The data cited above strongly suggest that the standard of living of the average American household hasn’t stagnated, and has increased along with real GDP since 2000. If so, then income inequality hasn’t worsened much if at all since then. That doesn’t mean that there isn’t any income inequality, but rather that it is just as bad now as it was back then but no worse. Remember that inequality was an issue under President Clinton, who addressed it by capping cash compensation at $1 million for top execs in 1993.
The bull market in stocks undoubtedly has worsened wealth inequality since it started in early 2009. That said, many Americans have benefitted from the bull market through their pension programs at work, including 401(k) plans and individual retirement accounts (IRAs). The latest data available from the Investment Company Institute show that in 2016 about 55 million American workers were active 401(k) participants. The value of their 401(k) funds was $5.6 trillion as of September 30, 2018. The Fed compiles quarterly data on the value of all IRAs, which rose to a record $9.3 trillion during the second quarter of 2018, up $5.7 trillion since the start of the bull market.
Room for improvement
Progressives like Senators Schumer and Sanders want to reduce corporate cronyism. I wholeheartedly agree with them on that, and I have some ideas on how to do so, including limiting the number of boards on which an individual may serve and compiling a “crony scoreboard” to keep track. Corporate cronyism may become a bigger problem, in my opinion, because shareholders are losing their influence over corporate managers and boards as a result of the outflows from equity mutual funds into equity ETFs. Active managers exert more shareholder influence over corporate governance issues than do passively managed funds.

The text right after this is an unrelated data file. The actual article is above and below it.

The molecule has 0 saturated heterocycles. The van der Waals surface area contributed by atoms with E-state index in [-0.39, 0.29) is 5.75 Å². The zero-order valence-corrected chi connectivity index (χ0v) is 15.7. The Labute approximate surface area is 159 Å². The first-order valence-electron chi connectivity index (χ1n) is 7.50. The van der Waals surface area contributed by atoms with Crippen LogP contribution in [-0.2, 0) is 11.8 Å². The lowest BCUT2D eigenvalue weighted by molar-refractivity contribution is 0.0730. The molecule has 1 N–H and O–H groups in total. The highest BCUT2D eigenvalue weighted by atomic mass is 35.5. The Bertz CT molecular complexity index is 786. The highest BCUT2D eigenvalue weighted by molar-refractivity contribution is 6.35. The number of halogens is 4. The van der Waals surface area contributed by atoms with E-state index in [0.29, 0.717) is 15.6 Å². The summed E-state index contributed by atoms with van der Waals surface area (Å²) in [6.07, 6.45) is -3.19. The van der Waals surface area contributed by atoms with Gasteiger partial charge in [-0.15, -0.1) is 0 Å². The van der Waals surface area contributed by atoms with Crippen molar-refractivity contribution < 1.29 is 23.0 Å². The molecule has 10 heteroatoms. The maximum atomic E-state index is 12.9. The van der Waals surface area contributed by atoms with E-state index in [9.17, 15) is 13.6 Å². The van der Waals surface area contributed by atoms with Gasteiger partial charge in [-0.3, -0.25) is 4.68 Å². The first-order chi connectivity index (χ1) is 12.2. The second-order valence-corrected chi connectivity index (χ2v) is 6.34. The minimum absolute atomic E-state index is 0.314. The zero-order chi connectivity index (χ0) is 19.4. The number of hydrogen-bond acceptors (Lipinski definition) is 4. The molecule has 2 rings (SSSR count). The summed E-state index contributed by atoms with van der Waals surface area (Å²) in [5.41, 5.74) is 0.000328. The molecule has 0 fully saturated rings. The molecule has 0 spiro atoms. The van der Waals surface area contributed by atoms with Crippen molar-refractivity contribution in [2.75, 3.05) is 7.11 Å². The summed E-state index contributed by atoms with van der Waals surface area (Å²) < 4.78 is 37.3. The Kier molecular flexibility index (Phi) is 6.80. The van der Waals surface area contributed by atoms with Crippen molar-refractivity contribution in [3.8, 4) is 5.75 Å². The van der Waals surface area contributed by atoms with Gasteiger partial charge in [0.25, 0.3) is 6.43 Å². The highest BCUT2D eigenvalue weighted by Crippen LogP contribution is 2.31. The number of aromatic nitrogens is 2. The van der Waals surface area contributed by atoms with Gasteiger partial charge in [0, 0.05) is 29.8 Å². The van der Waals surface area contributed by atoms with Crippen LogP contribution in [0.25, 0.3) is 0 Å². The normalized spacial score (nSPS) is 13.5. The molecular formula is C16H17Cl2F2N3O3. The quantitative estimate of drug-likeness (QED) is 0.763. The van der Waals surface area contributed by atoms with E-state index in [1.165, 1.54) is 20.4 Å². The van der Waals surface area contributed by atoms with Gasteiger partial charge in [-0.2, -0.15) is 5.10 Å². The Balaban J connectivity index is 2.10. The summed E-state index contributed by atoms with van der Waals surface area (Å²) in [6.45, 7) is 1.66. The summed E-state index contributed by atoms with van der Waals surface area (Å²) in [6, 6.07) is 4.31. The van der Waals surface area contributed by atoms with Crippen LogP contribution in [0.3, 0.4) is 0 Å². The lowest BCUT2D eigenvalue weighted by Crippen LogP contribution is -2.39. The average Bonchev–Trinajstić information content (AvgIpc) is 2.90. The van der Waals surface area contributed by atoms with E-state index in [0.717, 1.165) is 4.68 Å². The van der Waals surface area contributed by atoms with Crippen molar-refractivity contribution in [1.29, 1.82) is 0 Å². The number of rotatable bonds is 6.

There is certainly room for improvement in corporate governance. On the other hand, I see no need for regulating buybacks. Most corporate managers are driven to make their companies as successful as possible, as evidenced by record earnings both on a per-share basis and in aggregate. America’s free-market capitalism continues to boost the prosperity of most Americans, in my opinion, without more help from the government.
Income and wealth inequality are inevitable consequences of a system of free-market capitalism.
Finally, let’s recognize that income and wealth inequality are inevitable consequences of a system of free-market capitalism. The rich do tend to get richer, especially when the rest of us also prosper along with them, since they benefit from consumers with more purchasing power to buy what their companies produce. Socialism does create more equality, but that’s because it tends to generate less growth for the economy and less prosperity for most people. Take your pick.
Ed Yardeni is president of Yardeni Research, Inc., a provider of global investment strategy and asset allocation analyses and recommendations. He is the author of Predicting the Markets: A Professional Autobiography. Follow him on LinkedIn, Twitter and his blog. Institutional investors may sign-up for a four-week complimentary trial to his research service.